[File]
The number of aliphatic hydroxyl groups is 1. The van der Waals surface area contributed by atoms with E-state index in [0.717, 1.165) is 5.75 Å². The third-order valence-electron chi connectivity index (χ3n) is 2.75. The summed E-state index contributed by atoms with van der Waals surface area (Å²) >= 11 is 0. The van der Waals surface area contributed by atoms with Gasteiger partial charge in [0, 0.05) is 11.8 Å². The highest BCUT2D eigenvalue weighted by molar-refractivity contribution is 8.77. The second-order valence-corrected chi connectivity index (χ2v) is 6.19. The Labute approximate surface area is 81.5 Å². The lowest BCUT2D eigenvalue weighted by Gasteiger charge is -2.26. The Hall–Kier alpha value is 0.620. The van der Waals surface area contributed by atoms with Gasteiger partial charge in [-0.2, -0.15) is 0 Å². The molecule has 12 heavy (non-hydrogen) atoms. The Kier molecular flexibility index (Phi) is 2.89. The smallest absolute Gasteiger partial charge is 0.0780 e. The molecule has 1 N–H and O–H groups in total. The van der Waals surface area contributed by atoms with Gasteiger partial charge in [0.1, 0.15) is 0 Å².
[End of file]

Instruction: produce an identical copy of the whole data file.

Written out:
The number of aliphatic hydroxyl groups is 1. The van der Waals surface area contributed by atoms with E-state index in [0.717, 1.165) is 5.75 Å². The third-order valence-electron chi connectivity index (χ3n) is 2.75. The summed E-state index contributed by atoms with van der Waals surface area (Å²) >= 11 is 0. The van der Waals surface area contributed by atoms with Gasteiger partial charge in [0, 0.05) is 11.8 Å². The highest BCUT2D eigenvalue weighted by molar-refractivity contribution is 8.77. The second-order valence-corrected chi connectivity index (χ2v) is 6.19. The Labute approximate surface area is 81.5 Å². The lowest BCUT2D eigenvalue weighted by Gasteiger charge is -2.26. The Hall–Kier alpha value is 0.620. The van der Waals surface area contributed by atoms with Gasteiger partial charge in [-0.2, -0.15) is 0 Å². The molecule has 12 heavy (non-hydrogen) atoms. The Kier molecular flexibility index (Phi) is 2.89. The smallest absolute Gasteiger partial charge is 0.0780 e. The molecule has 1 N–H and O–H groups in total. The van der Waals surface area contributed by atoms with Gasteiger partial charge in [0.1, 0.15) is 0 Å².